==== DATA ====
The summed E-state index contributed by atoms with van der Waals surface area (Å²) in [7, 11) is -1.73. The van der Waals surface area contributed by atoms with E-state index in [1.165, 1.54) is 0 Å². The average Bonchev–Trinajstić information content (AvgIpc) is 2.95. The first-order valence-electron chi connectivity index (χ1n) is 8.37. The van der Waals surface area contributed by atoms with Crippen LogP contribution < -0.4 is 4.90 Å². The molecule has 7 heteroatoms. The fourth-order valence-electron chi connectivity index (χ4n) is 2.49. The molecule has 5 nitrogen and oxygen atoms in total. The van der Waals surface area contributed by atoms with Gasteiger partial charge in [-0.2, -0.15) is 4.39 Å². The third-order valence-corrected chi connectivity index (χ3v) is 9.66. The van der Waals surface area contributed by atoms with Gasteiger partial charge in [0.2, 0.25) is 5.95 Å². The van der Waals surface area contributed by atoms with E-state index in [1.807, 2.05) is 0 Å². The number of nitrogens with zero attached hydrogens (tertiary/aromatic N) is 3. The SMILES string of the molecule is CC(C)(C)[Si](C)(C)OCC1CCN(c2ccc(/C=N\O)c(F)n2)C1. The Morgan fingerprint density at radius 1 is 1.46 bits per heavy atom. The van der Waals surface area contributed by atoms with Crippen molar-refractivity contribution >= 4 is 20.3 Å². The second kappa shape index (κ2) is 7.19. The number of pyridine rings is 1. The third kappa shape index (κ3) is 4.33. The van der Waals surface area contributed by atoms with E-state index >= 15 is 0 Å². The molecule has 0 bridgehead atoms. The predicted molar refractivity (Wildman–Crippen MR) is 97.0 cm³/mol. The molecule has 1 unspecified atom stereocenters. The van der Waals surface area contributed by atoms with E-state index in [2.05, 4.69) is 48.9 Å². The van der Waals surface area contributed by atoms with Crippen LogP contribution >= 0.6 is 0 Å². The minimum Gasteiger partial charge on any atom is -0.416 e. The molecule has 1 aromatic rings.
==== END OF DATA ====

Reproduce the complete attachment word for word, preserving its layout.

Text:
The summed E-state index contributed by atoms with van der Waals surface area (Å²) in [7, 11) is -1.73. The van der Waals surface area contributed by atoms with E-state index in [1.165, 1.54) is 0 Å². The average Bonchev–Trinajstić information content (AvgIpc) is 2.95. The first-order valence-electron chi connectivity index (χ1n) is 8.37. The van der Waals surface area contributed by atoms with Crippen LogP contribution < -0.4 is 4.90 Å². The molecule has 7 heteroatoms. The fourth-order valence-electron chi connectivity index (χ4n) is 2.49. The molecule has 5 nitrogen and oxygen atoms in total. The van der Waals surface area contributed by atoms with Gasteiger partial charge in [-0.2, -0.15) is 4.39 Å². The third-order valence-corrected chi connectivity index (χ3v) is 9.66. The van der Waals surface area contributed by atoms with Gasteiger partial charge in [0.2, 0.25) is 5.95 Å². The van der Waals surface area contributed by atoms with E-state index in [1.807, 2.05) is 0 Å². The number of nitrogens with zero attached hydrogens (tertiary/aromatic N) is 3. The SMILES string of the molecule is CC(C)(C)[Si](C)(C)OCC1CCN(c2ccc(/C=N\O)c(F)n2)C1. The Morgan fingerprint density at radius 1 is 1.46 bits per heavy atom. The van der Waals surface area contributed by atoms with Crippen molar-refractivity contribution >= 4 is 20.3 Å². The second kappa shape index (κ2) is 7.19. The number of pyridine rings is 1. The third kappa shape index (κ3) is 4.33. The van der Waals surface area contributed by atoms with E-state index >= 15 is 0 Å². The molecule has 0 bridgehead atoms. The predicted molar refractivity (Wildman–Crippen MR) is 97.0 cm³/mol. The molecule has 1 unspecified atom stereocenters. The van der Waals surface area contributed by atoms with E-state index in [2.05, 4.69) is 48.9 Å². The van der Waals surface area contributed by atoms with Crippen LogP contribution >= 0.6 is 0 Å². The minimum Gasteiger partial charge on any atom is -0.416 e. The molecule has 1 aromatic rings.